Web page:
5 Ways Listening to Music Affects Your Driving

5 Ways Listening to Music Affects Your Driving

Music has some interesting effects on your brain and mood while you drive.
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Driving can be a relaxing time for you. It could be the only time of day in which you get your thoughts all to yourself. You don’t have to worry about kids (unless you’re transporting them). You just have to focus on driving. Driving can even help clear your mind. But, the one thing that almost everybody does while they drive is listen to music. And music has some interesting effects on your brain and mood while you drive.

It Can Put You in a Dangerous Situation

This only relates to negative songs. Have you ever been going through an extremely difficult time, only to have the one song your ex loved pop up everywhere in your life? Even if you aren’t going through a rough time, listening to music you don’t like has a legitimate impact on your driving skills.

According to a study in the U.K., songs the participants didn’t like negatively affected their driving ability. It sounds odd, but music requires the processing of the brain. And, if you don’t like the song, your brain will put you in a negative mood.

Try and stay away from negative music while driving.

It Can Break Your Concentration

Driving requires concentration. It’s one of the keys if you want to avoid an accident and not total your car. As much as music helps people in almost every facet of life, listening to certain types of songs while driving isn’t always the best idea. For example, the tempo of the music can vastly affect your concentration on the road.

Music with faster tempos caused people to speed. The brain, for whatever reason, wants to speed up and match the tempo of the music. But, this doesn’t mean slower music is the answer. People who listen to slow music become a tad too relaxed, and almost wreck. It’s a fine line to walk between slow and fast. One study suggests finding songs that have between 60-80 beats per minute (mimicking the human heart).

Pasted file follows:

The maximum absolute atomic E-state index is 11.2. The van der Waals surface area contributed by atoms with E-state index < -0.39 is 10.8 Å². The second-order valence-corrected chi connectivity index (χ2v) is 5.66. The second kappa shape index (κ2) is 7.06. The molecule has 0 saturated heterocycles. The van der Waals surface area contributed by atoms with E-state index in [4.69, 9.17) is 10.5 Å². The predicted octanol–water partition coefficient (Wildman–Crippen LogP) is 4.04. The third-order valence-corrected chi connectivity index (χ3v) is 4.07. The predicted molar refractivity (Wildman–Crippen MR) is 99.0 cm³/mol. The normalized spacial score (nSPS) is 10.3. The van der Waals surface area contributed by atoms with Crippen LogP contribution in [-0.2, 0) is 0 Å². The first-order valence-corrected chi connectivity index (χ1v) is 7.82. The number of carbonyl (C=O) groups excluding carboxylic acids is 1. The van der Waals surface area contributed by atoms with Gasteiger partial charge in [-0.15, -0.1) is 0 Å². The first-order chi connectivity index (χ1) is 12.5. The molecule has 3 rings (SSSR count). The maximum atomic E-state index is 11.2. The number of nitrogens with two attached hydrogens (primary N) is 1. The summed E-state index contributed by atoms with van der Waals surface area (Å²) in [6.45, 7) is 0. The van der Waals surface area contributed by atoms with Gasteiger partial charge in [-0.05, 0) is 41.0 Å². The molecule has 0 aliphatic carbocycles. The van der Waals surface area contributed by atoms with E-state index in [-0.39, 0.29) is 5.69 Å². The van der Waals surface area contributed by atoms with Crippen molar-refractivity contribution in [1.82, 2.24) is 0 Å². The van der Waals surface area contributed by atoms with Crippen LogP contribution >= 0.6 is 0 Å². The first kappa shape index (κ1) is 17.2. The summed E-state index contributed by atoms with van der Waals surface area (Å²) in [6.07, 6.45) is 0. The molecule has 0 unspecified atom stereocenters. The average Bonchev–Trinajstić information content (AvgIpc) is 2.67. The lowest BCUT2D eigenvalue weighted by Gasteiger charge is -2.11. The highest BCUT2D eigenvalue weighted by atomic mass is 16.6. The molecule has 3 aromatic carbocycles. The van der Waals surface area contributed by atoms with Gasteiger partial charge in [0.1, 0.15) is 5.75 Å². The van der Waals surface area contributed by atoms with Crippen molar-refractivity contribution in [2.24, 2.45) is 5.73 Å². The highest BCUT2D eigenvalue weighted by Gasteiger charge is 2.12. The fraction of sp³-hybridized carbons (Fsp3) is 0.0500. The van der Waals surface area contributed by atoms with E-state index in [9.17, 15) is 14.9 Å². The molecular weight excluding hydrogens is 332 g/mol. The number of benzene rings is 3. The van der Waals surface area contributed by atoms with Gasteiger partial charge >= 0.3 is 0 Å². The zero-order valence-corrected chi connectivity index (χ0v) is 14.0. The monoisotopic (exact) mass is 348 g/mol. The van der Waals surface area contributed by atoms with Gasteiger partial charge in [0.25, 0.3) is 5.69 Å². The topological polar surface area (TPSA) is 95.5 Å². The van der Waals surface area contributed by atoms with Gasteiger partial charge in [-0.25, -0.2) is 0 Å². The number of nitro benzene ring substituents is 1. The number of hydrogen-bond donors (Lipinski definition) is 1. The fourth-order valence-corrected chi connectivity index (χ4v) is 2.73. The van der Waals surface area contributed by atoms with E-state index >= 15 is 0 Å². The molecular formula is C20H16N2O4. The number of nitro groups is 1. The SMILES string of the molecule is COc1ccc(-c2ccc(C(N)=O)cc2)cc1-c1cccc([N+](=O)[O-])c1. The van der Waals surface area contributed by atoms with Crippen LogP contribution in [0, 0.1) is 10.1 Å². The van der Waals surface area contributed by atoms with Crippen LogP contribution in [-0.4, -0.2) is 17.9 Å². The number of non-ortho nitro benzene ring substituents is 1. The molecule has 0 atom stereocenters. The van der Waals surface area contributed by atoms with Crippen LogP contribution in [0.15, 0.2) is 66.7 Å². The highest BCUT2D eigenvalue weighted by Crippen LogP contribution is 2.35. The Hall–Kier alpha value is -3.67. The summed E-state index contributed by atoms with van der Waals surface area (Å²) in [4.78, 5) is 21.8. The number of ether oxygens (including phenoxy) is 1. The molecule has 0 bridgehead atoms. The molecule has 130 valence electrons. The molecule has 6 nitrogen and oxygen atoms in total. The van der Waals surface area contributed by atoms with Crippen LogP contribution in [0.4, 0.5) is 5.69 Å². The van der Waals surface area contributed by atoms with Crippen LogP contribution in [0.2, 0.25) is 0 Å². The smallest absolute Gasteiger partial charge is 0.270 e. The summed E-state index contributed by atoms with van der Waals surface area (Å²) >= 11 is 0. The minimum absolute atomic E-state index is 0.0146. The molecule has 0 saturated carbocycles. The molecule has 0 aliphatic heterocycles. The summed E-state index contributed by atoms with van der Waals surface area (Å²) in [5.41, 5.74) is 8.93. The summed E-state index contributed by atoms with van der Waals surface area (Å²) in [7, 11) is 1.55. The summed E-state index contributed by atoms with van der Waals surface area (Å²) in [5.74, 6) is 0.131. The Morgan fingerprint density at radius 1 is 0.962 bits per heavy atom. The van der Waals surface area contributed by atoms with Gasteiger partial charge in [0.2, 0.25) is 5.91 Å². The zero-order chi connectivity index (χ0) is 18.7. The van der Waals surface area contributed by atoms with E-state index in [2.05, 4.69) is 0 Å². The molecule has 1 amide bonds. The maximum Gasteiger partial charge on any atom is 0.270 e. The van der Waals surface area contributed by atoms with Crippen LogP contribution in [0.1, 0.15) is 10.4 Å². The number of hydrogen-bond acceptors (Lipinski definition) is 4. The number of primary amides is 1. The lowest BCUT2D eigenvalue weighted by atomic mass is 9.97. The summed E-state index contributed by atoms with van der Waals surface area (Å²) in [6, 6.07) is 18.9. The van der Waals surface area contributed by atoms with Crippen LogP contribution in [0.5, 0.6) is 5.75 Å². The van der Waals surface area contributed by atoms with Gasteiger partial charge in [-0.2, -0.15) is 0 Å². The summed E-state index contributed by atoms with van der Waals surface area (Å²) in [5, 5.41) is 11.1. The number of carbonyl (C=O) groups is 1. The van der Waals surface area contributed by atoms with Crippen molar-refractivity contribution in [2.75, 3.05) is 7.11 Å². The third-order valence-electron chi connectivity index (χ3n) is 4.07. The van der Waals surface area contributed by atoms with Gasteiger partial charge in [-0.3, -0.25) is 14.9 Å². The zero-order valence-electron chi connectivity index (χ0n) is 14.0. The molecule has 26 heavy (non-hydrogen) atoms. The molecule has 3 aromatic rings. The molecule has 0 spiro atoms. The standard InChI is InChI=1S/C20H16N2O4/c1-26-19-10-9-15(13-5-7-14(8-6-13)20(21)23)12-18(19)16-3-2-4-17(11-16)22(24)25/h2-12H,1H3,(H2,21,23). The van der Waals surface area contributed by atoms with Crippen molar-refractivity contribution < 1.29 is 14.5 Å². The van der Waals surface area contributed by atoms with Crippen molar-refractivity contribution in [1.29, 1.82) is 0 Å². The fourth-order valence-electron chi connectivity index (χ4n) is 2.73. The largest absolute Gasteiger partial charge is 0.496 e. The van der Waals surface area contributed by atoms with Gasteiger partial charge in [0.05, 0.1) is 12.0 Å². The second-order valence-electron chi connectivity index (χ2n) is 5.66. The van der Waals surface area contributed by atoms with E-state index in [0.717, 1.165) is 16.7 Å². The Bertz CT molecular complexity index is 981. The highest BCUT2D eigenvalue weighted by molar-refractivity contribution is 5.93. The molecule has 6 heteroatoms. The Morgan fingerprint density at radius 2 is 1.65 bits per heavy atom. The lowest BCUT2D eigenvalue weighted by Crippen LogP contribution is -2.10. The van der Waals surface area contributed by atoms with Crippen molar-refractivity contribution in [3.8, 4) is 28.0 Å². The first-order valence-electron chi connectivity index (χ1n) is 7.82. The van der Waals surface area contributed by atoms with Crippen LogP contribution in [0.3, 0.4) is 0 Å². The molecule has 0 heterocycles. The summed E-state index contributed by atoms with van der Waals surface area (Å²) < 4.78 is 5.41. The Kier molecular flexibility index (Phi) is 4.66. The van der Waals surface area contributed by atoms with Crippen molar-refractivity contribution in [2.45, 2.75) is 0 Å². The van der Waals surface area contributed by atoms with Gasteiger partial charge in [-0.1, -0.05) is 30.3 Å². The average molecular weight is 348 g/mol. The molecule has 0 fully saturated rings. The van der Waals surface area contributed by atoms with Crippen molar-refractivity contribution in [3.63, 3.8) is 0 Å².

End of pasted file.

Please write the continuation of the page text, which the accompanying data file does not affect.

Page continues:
It Can be Dangerous for Teens

Ah, being 16 means a lot of things. You get to go out on your own, you probably get that first kiss and you get to drive a car (if you’re lucky). It’s the time in which the teenager begins to spread their wings and demonstrate their freedom from mom and dad’s grasp. But, while driving is something parents routinely stress over, their child’s music isn’t helping their situation.

A study shows that teens who listened to their own music tended to speed. Not only that, but they also had more driving errors than their counterparts with opposite music selections/no music. Coincidently, the teens were also in a great mood when they took the post-driving questionnaire.

It seems music can brighten your mood, but can also lead you to do things in your car you wouldn’t normally do if you were listening to your own thoughts or having a conversation with a passenger.

It Helps Focus Attention When Combating Environmental Noise

This may seem contrary, but music can be a positive tool in some instances. For example, environmental noise is a major detriment to people who are driving. To combat this, drivers can listen to music and takes their minds off of the outside stress. Music helps fight the negative effects of environmental noise and helps the driver focus on the task at hand.

Jackhammers, construction and the annoyance of traffic noise in general is enough to drive anyone crazy. But, if you have music, you should be able to avoid these pitfalls and successfully navigate the road ahead of you.

It Can Increase Your Reaction Time

Reaction time is incredibly important when it comes to driving. In fact, driving is almost all action and reaction. As such, your reaction time needs to be sharp if you’re going to avoid being in a car crash. And, surprisingly so, you can increase your reaction time by listening to certain types of music.

As an example, hard rock music was used in a study to see if it influenced drivers. It did. It increased their likelihood of a crash. However, it also increased their reaction times. It seems as if hard rock music is both a blessing and a curse.

Cover Image Credit: Pexels

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Since I was a baby, my family has always done road trips. My mom isn't a fan of planes, so we always drove places. Even if they were 18 hours away. Despite the experience with road trips, I always managed to forget something.

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